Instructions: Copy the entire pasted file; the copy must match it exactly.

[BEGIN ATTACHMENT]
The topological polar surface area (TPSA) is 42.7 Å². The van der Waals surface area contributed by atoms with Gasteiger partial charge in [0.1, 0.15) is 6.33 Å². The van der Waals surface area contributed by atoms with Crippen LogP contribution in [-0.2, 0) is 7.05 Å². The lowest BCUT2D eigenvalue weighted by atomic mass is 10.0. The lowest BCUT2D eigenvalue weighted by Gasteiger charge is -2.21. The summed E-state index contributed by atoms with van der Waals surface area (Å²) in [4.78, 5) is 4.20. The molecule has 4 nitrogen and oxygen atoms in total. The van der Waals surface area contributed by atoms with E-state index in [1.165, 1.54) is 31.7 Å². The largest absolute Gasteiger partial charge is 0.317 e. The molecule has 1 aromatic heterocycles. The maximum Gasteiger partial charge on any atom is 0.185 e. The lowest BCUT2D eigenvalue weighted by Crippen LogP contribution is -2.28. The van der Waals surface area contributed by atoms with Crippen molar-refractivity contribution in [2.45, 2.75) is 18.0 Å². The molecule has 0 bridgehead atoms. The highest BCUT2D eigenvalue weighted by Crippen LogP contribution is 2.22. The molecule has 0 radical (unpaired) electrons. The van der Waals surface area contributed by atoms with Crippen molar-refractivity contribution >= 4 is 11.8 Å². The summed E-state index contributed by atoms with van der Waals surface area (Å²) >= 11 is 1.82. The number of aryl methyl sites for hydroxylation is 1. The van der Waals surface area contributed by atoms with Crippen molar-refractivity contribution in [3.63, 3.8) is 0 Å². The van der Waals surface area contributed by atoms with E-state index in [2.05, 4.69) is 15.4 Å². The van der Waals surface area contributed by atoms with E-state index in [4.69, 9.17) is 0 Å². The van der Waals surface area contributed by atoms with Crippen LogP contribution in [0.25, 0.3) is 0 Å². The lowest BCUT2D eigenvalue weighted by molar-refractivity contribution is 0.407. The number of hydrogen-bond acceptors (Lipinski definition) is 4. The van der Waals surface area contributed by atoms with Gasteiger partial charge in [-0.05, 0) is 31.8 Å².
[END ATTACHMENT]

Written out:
The topological polar surface area (TPSA) is 42.7 Å². The van der Waals surface area contributed by atoms with Gasteiger partial charge in [0.1, 0.15) is 6.33 Å². The van der Waals surface area contributed by atoms with Crippen LogP contribution in [-0.2, 0) is 7.05 Å². The lowest BCUT2D eigenvalue weighted by atomic mass is 10.0. The lowest BCUT2D eigenvalue weighted by Gasteiger charge is -2.21. The summed E-state index contributed by atoms with van der Waals surface area (Å²) in [4.78, 5) is 4.20. The molecule has 4 nitrogen and oxygen atoms in total. The van der Waals surface area contributed by atoms with E-state index in [1.165, 1.54) is 31.7 Å². The largest absolute Gasteiger partial charge is 0.317 e. The molecule has 1 aromatic heterocycles. The maximum Gasteiger partial charge on any atom is 0.185 e. The lowest BCUT2D eigenvalue weighted by Crippen LogP contribution is -2.28. The van der Waals surface area contributed by atoms with Crippen molar-refractivity contribution in [2.45, 2.75) is 18.0 Å². The molecule has 0 bridgehead atoms. The highest BCUT2D eigenvalue weighted by Crippen LogP contribution is 2.22. The molecule has 0 radical (unpaired) electrons. The van der Waals surface area contributed by atoms with Crippen molar-refractivity contribution >= 4 is 11.8 Å². The summed E-state index contributed by atoms with van der Waals surface area (Å²) >= 11 is 1.82. The number of aryl methyl sites for hydroxylation is 1. The van der Waals surface area contributed by atoms with Crippen molar-refractivity contribution in [3.63, 3.8) is 0 Å². The van der Waals surface area contributed by atoms with E-state index in [2.05, 4.69) is 15.4 Å². The van der Waals surface area contributed by atoms with E-state index in [4.69, 9.17) is 0 Å². The van der Waals surface area contributed by atoms with Crippen LogP contribution in [0.25, 0.3) is 0 Å². The lowest BCUT2D eigenvalue weighted by molar-refractivity contribution is 0.407. The number of hydrogen-bond acceptors (Lipinski definition) is 4. The van der Waals surface area contributed by atoms with Gasteiger partial charge in [-0.05, 0) is 31.8 Å².